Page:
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8th Congressional District: Stauber wins over Schultz

The 8th Congressional District was long considered a Democratic stronghold but has become more Republican in recent years.

Politician speaking at podium
Surrounded by family, Congressman Pete Stauber, center, delivers remarks after winning reelection at Black Woods Event Center on Wednesday in Proctor.
Clint Austin / Duluth News Tribune
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DULUTH — Incumbent Congressman Pete Stauber will represent the 8th Congressional District for a third two-year term.

Stauber, a Republican from Hermantown, beat his Democratic challenger, state Rep. Jen Schultz, of Duluth, 57.2% to 42.7%, according to unofficial results from the Minnesota Secretary of State.

three men talking
Congressman Pete Stauber, center, talks with Bill McEwen, left, of Farmington, Minnesota, and his brother James Stauber of Duluth during a results watching party Tuesday.
Clint Austin / Duluth News Tribune

Just after midnight, Stauber addressed supporters and other GOP candidates still gathered at the Black Woods Event Center in Proctor.

Flanked by his wife, Jodi, and several of his children, Stauber reflected on when he was first elected to the seat in 2018

"We did this four years ago and standing here, again, this never gets old. This is special," Stauber said. "And I want to tell you that northern Minnesota will never have a better champion for our way of life than Pete Stauber."

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Meanwhile, Schultz spent election night at the Harbor Side Ballroom at the Duluth Entertainment Convention Center with other DFL candidates and supporters.

Schultz conceded to Stauber in a news release early Wednesday, wishing him luck in Congress and urging district residents to contact him with issues that matter to them.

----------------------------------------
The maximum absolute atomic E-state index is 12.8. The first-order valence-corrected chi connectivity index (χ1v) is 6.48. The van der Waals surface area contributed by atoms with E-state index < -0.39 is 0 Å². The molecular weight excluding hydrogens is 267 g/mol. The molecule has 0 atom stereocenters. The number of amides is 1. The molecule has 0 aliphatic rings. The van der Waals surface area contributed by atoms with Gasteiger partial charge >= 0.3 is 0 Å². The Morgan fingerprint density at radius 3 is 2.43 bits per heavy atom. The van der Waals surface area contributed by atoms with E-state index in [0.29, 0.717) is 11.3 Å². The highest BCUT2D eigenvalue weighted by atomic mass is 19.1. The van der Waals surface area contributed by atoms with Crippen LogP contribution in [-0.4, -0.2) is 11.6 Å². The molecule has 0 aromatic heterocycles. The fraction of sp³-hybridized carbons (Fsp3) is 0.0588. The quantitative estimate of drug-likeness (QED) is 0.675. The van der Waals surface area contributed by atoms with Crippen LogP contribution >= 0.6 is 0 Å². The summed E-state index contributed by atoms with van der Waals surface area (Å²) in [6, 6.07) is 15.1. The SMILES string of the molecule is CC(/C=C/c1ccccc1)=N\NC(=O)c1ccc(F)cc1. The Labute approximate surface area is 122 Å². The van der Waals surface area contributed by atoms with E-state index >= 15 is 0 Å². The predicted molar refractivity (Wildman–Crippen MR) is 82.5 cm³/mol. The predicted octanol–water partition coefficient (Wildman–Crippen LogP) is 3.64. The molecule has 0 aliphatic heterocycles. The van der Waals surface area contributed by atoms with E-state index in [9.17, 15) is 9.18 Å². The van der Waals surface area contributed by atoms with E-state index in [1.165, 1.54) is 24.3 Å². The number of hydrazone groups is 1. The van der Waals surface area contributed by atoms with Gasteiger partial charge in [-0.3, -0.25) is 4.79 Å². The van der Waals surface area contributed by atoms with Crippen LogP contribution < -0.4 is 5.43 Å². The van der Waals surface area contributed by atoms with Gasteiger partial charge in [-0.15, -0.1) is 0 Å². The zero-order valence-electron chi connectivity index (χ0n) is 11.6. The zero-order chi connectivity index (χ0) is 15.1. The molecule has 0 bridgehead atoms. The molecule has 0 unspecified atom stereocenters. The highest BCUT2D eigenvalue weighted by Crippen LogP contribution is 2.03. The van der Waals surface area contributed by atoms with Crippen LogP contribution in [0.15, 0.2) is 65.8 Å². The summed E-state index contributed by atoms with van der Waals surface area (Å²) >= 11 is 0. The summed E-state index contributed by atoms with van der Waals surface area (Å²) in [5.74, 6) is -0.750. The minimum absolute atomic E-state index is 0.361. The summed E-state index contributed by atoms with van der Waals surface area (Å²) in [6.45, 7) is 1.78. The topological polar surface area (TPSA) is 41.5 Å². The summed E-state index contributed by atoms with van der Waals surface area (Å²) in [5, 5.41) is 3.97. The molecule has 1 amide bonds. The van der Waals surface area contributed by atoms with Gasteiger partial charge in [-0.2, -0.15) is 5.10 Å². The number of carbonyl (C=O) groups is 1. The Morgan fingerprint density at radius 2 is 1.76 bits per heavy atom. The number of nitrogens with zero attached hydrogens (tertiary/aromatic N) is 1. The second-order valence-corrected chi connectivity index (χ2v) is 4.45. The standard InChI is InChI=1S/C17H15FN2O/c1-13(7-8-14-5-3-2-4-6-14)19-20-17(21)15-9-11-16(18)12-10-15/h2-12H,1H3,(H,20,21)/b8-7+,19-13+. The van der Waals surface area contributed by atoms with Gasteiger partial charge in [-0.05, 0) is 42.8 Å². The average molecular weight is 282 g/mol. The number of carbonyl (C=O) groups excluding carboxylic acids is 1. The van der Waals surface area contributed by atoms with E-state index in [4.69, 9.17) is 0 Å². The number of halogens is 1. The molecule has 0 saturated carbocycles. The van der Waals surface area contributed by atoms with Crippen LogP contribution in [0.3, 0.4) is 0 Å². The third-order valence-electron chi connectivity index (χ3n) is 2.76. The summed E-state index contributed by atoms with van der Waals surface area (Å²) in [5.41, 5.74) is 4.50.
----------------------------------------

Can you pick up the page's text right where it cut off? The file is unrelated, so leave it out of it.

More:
"We heard from so many people who are tired of lies and misinformation, fear mongering and hate, and instead want to see elected leaders address the real problems our families face," Schultz said. "We ran a people-centered, solutions driven campaign and our work doesn’t end tonight."

Stauber is a former Duluth police office, St. Louis County commissioner, professional hockey player and small business owner. He was first elected to represent the 8th District in 2018 when he won against Democrat Joe Radinovich — 50.7% to 45.2%. In 2020, he became the first Republican to win reelection in the district in 76 years when he defeated Democrat Quinn Nystrom by 19 points.

The 8th Congressional District was long considered a Democratic stronghold but has become more Republican in recent years.

110922.N.DNT.DFL.C11.jpg
Jen Schultz, right, DFL candidate for Minnesota Congressional District 8, center, looks on during a conversation inside of the Harbor Side Ballroom at the Duluth Entertainment Convention Center ahead of the final results Tuesday. A gathering of 8th District DFL candidates was held at the DECC.
Dan Williamson / Duluth News Tribune

Schultz, who holds a doctorate degree in economics and is a professor at the Labovitz School of Business and Economics at the University of Minnesota Duluth, has represented the eastern side of Duluth in the Minnesota House of Representatives since 2015. In March, a few weeks before announcing her run for Congress, she announced she would not seek a fifth term in the Minnesota Legislature.